Attorneys for the federal government, which is seeking to recoup firefighting and forest rehabilitation costs and other damages, have brought their case in part under Colorado’s Railroad Statute, which says railroad companies operating their “line of road” with Colorado are liable for all damages from fires caused by the railroad operations. More than a year after the 416 Fire, the Forest Service announced in July 2019 a cinder from the smokestack of one of D&SNG’s coal-burning locomotives ignited the roughly 54,000-acre fire north of Durango.
PHARMA / HEALTH
A U.S. appeals court on Tuesday revived a lawsuit against AstraZeneca Plc, Pfizer Inc and other companies over allegations their contracts with Iraq's health ministry helped fund terrorism that killed Americans during the war in Iraq.
During a routine audit, the department found several alleged violations — between Jan. 1, 2015, and March 31, 2016 — including failures in notifying members of delayed or denied claims, pay and interest delays, mental health parity coverage issues and rate miscalculations. In addition to the fine, UPMC must take corrective action to shore up communication with its members and pay unjustly denied claims, according to the Post-Gazette.
The two men who filed the lawsuit claim they were forced to jump 20 feet to safety and suffered spinal and head injuries. The lawsuit claims ExxonMobil did not take appropriate precautions to protect employee safety and did not provide proper safety equipment.
The Des Moines Register reports that a lawsuit filed by several families of four workers who died after contracting COVID-19 while working at Tyson's pork processing plant in Waterloo will be heard in state court. The families allege that Tyson's actions contributed to the deaths. Tyson had sought to move the case to federal court because it said federal officials wanted it to keep its plants running. The company cited an executive order former President Donald Trump signed that designated meat processors as essential infrastructure.
The wrongful death lawsuit against Facebook’s parent company Meta was filed Thursday in Alameda County Superior Court. It seeks at least $25,000 in damages.
The U.S. Department of the Treasury’s Office of Foreign Assets Control (OFAC) today announced a settlement with Airbnb Payments, Inc. (“Airbnb Payments”), a registered money services business incorporated in 2013 under the laws of the State of Delaware and headquartered in San Francisco, California, and a wholly owned subsidiary of Airbnb, Inc. Airbnb Payments agreed to remit $91,172.29 to settle its potential civil liability for apparent violations of sanctions against Cuba. Airbnb Payments processed payments related to guests traveling for reasons outside of OFAC’s authorized categories and failed to keep certain required records associated with Cuba-related transactions.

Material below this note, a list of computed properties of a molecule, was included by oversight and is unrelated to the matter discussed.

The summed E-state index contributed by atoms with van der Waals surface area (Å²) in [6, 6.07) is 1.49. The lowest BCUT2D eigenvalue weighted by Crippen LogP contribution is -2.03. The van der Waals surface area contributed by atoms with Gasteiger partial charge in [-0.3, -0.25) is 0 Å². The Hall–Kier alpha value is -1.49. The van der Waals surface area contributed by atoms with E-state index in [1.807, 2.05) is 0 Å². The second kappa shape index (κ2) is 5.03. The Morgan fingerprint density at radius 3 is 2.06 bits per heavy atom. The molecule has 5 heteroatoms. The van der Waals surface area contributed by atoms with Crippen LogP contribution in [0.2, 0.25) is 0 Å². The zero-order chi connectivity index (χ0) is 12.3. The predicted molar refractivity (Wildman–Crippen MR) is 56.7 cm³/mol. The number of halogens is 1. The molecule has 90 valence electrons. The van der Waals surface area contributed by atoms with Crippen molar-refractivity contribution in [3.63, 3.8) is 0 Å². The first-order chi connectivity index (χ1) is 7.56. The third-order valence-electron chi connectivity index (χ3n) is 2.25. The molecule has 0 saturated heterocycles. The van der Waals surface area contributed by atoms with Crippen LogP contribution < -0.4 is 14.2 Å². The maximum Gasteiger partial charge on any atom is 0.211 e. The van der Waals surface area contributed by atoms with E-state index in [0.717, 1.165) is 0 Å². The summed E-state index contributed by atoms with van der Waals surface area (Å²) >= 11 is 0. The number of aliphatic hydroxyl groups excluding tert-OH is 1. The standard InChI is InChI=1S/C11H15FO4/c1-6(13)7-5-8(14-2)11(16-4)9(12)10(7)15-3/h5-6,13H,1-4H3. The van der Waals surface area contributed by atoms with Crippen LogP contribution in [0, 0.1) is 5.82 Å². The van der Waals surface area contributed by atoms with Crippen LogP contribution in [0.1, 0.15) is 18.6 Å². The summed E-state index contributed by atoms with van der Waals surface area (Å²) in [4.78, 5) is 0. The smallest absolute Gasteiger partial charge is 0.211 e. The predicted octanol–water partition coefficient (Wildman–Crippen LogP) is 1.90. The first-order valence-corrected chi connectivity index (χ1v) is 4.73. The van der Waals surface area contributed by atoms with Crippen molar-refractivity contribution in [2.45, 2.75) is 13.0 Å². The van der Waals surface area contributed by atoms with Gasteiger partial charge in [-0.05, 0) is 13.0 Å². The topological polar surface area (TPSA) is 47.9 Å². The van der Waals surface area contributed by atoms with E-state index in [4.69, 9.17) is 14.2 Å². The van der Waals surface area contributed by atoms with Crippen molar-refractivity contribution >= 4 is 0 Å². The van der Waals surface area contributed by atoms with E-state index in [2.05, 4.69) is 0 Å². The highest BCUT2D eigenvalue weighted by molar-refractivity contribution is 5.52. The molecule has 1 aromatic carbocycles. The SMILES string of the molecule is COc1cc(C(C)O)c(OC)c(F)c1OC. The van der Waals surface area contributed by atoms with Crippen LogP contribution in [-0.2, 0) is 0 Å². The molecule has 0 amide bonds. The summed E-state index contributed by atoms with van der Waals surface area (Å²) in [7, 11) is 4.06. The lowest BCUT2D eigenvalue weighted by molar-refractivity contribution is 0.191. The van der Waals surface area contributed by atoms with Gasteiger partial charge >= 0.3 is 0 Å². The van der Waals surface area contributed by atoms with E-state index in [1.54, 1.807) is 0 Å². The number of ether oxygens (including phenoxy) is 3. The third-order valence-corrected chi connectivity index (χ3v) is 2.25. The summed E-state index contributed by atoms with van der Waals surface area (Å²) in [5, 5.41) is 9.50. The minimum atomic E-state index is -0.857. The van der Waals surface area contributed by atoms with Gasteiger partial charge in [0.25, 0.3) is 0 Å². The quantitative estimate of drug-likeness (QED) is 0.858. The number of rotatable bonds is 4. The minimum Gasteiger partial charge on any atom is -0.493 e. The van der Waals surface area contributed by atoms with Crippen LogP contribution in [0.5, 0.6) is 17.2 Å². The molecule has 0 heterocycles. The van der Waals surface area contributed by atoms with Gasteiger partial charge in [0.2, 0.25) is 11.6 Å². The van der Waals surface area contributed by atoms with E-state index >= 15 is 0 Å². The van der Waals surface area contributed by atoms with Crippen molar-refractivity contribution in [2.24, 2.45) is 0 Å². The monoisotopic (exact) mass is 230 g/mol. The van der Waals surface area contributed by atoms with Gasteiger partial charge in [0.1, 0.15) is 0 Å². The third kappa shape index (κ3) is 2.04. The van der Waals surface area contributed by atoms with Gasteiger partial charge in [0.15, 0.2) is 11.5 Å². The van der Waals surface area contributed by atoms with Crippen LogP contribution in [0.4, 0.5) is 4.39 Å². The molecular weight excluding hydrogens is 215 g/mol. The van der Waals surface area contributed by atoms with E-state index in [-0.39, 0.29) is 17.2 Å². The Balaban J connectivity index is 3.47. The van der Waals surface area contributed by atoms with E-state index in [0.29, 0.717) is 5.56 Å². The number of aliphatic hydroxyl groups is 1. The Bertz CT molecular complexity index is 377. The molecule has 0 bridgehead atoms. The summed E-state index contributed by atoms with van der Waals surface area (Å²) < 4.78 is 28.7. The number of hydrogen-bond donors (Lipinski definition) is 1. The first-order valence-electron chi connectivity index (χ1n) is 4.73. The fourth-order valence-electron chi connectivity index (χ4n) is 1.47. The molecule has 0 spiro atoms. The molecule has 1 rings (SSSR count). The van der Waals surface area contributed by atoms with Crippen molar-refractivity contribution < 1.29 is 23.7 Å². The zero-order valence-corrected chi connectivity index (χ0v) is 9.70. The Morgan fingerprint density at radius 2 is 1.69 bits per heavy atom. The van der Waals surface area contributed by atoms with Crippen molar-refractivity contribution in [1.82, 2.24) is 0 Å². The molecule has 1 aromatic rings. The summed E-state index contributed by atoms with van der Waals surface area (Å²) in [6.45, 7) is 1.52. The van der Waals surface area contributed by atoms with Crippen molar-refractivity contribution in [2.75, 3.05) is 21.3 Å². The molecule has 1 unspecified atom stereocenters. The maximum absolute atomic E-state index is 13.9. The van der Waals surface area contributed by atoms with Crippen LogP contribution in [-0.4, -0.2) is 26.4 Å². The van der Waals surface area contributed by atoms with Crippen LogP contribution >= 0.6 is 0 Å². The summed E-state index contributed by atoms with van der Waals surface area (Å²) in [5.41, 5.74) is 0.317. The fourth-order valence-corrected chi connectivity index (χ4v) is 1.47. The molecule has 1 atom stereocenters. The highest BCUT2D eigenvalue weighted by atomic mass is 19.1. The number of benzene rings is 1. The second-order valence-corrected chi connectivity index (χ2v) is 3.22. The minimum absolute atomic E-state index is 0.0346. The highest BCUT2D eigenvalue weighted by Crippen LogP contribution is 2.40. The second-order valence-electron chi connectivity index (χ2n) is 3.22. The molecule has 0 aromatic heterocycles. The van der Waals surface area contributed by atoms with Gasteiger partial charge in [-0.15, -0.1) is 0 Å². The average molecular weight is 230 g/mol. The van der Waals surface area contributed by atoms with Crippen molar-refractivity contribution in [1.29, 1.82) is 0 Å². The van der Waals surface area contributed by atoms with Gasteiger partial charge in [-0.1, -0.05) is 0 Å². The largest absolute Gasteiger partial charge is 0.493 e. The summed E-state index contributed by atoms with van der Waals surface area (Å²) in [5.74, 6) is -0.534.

A content moderator is suing TikTok and its parent company, alleging that she suffers from “psychological trauma” because they failed to implement safety measures that are standard in the industry.
Riot Games settled a $100 million class-action lawsuit accusing the studio of discrimination, sexual harassment, and unequal pay. According to the agreement, Riot will distribute a minimum of $80 million among 2,365 women employed at the company—full-time, part-time, and temporarily—from November 2014 to present.
Today, the Federal Trade Commission announced that restaurant chain owner and investment fund operator Biglari Holdings Inc. will pay a $1.4 million civil penalty to settle charges that two acquisitions it made on March 26, 2020, of shares of restaurant operator Cracker Barrel Old Country Store, Inc. violated the Hart-Scott-Rodino (HSR) Act. According to the complaint,these two acquisitions, together with Biglari’s prior holdings of Cracker Barrel, caused it to exceed an HSR filing threshold, triggering its obligation to file an HSR Form and wait before completing the acquisition. Failing to do so violated the HSR Act. Biglari claimed ignorance of its obligation to file in this matter despite having been previously required to pay $850,000 for HSR violations related to earlier purchases of Cracker Barrel stock.
The legal jargon aside, if you are a producer of food and knowingly or not sell adulterated food, you can (and should) face fines and jail time. Mr. Dole, Mr. Fresh Express, I might suggest a good lawyer.